Re: [hybi] Last Call: <draft-ietf-hybi-thewebsocketprotocol-10.txt> (The WebSocket protocol) to Proposed Standard

Iñaki Baz Castillo <ibc@aliax.net> Sun, 24 July 2011 11:26 UTC

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Date: Sun, 24 Jul 2011 13:26:53 +0200
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From: =?UTF-8?Q?I=C3=B1aki_Baz_Castillo?= <ibc@aliax.net>
To: Willy Tarreau <w@1wt.eu>
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Cc: Server-Initiated HTTP <hybi@ietf.org>, IETF-Discussion <ietf@ietf.org>
Subject: Re: [hybi] Last Call: <draft-ietf-hybi-thewebsocketprotocol-10.txt> (The WebSocket protocol) to Proposed Standard
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2011/7/22 Willy Tarreau <w@1wt.eu>eu>:
> Iñaki, what we're saying is that the resolving applies first to HTTP
> well before it is WS. For instance, a client could connect to an HTTP
> server, fetch a few objects, then decide to upgrade the connection to
> switch to WebSocket. DNS resolving for WS would not even be involved
> here.

Hi. Maybe I'm the only who assumes that, usually, the WS server is not
colocated within the initial web server.

This is, your text below is valid just in the case I browse a web page
in http://some-domain.org (so port 80) and retrieve a WS URI to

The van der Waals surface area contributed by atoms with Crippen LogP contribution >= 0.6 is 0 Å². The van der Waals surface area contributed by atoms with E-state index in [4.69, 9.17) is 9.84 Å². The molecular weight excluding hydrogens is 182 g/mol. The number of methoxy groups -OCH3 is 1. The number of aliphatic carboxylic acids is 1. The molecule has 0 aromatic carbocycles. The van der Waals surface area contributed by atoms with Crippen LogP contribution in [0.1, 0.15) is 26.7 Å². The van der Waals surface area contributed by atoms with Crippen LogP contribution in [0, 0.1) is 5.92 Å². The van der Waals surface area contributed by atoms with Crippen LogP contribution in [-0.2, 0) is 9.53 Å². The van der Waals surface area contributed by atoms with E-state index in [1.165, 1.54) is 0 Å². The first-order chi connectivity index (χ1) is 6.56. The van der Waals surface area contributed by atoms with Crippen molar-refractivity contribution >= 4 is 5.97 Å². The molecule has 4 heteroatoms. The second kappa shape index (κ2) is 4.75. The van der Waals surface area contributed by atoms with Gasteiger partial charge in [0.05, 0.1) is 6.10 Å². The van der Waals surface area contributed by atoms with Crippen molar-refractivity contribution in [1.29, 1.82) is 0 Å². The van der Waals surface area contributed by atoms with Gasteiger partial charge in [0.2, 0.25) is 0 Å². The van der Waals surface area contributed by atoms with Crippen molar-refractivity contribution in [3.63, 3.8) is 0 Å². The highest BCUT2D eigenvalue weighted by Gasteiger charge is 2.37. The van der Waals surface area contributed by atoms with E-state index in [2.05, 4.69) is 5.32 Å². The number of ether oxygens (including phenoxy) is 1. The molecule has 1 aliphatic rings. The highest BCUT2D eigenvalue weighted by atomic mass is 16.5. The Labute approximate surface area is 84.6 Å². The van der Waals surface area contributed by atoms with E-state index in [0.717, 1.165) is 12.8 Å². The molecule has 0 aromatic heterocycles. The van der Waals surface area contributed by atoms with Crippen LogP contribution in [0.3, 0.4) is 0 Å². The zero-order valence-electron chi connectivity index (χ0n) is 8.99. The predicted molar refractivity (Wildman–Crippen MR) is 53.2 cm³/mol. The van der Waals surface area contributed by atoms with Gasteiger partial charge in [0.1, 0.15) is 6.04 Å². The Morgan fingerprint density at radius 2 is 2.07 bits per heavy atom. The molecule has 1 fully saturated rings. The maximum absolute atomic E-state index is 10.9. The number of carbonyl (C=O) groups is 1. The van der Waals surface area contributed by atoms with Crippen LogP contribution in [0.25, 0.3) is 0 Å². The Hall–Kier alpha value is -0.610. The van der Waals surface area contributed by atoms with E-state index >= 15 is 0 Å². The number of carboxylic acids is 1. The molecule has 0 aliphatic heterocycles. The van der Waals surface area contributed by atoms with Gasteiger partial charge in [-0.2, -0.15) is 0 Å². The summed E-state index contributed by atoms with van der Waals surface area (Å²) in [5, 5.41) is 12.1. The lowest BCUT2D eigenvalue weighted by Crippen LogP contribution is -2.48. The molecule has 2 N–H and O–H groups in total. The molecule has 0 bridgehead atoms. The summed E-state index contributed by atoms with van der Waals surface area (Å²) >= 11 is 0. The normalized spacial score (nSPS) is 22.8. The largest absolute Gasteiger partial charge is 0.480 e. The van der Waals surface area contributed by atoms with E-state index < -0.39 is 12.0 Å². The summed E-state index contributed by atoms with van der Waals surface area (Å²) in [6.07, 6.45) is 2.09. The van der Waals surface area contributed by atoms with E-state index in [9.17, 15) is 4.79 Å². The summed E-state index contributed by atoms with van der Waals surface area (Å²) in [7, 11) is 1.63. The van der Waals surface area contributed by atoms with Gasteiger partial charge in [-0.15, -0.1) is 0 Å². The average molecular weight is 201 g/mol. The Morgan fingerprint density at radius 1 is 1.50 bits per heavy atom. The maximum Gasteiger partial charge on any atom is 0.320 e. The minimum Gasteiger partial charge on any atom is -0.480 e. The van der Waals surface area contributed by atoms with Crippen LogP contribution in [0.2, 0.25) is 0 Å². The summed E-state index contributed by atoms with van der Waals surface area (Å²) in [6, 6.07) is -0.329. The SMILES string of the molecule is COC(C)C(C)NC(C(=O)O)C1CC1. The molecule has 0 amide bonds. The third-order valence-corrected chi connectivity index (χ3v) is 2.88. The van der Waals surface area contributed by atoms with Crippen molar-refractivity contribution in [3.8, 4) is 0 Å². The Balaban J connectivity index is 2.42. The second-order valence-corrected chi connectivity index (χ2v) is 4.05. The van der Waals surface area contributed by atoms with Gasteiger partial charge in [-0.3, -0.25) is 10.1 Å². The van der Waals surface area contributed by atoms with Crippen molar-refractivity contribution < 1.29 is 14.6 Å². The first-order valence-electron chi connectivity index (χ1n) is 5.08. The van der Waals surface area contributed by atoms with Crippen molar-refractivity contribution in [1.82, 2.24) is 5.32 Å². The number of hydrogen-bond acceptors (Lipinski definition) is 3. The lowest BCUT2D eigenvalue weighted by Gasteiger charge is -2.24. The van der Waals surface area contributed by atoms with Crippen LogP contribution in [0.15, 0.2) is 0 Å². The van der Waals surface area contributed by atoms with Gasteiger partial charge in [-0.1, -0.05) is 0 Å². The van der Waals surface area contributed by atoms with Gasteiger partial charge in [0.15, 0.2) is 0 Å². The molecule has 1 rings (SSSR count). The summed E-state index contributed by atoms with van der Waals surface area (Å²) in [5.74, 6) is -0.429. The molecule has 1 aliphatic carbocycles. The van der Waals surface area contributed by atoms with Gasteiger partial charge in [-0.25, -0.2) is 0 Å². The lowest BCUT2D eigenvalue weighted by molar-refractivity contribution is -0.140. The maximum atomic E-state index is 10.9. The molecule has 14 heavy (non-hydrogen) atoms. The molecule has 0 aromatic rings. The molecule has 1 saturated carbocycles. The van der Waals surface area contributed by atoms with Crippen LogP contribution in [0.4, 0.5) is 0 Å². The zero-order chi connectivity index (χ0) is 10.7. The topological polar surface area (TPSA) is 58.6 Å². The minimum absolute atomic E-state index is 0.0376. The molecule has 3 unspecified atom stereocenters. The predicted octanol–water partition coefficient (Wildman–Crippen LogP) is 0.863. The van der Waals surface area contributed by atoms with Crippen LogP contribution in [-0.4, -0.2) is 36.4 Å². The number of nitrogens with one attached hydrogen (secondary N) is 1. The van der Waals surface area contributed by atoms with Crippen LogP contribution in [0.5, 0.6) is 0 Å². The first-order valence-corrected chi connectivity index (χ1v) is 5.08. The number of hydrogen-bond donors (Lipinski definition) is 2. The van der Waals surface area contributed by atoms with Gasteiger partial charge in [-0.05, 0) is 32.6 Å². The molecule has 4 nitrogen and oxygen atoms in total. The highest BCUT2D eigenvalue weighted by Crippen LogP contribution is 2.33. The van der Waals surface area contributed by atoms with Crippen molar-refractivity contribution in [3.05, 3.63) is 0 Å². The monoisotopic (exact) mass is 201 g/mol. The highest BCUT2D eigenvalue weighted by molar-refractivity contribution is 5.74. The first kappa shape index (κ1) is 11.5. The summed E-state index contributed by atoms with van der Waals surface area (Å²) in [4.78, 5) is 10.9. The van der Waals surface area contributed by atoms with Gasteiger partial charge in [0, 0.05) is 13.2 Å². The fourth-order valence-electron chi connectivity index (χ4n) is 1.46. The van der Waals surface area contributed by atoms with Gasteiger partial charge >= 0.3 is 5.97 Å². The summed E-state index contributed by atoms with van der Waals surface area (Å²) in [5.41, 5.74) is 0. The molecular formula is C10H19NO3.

connect to ws://some-domain.org (so also port 80). In that case you
say that the http/ws client would decide to upgrade the connection so
"it must assume that the WS handshake must be sent to the same IP:port
resolved for the HTTP communication".

I don't agree with yout point. Doing the "upgrade" does not mean
reusing an existing TCP connection (in which HTTP took place) for
other purpose. Instead, doing the WS upgrade means opening (or
reusing) a TCP connection, sending a HTTP GET with special semantics,
expect 101 and then start a bidirectional frame-based communication.
So sending the GET with "upgrade" has nothing to do with any previous
HTTP communication with the HTTP server.



> I agree with what others have been saying : if/when a different handshake
> is supported, eg. on a specific port without the HTTP upgrade, then it
> will make sense.

Do you mean WS as a complete separate protocol running on a specific
WS port and so? I'd really would like it (rather than the exotic
pseudo-HTTP mechanism used right now), but I expect it will never
happen.



> But as of now we're relying on the lower layer. As Greg
> said it, without a deep change in HTTP you won't be able to make the rule
> a MUST for WS. However, John's suggest of using a SHOULD when the record
> exists and the client can see it looks fine. What's the problem if not all
> of your clients go to the same hosts ? You can even announce all of your
> servers with A/AAAA and with SRV as well as long as they're running on the
> same ports. Those who can use SRV just have more information than the other
> ones and can be served better.

Having multiple A/AAAA records for a single domain does not provide
failover (as clients usually take just the first IP). I see your
point, but I expect no success at all.


Regards.


-- 
Iñaki Baz Castillo
<ibc@aliax.net>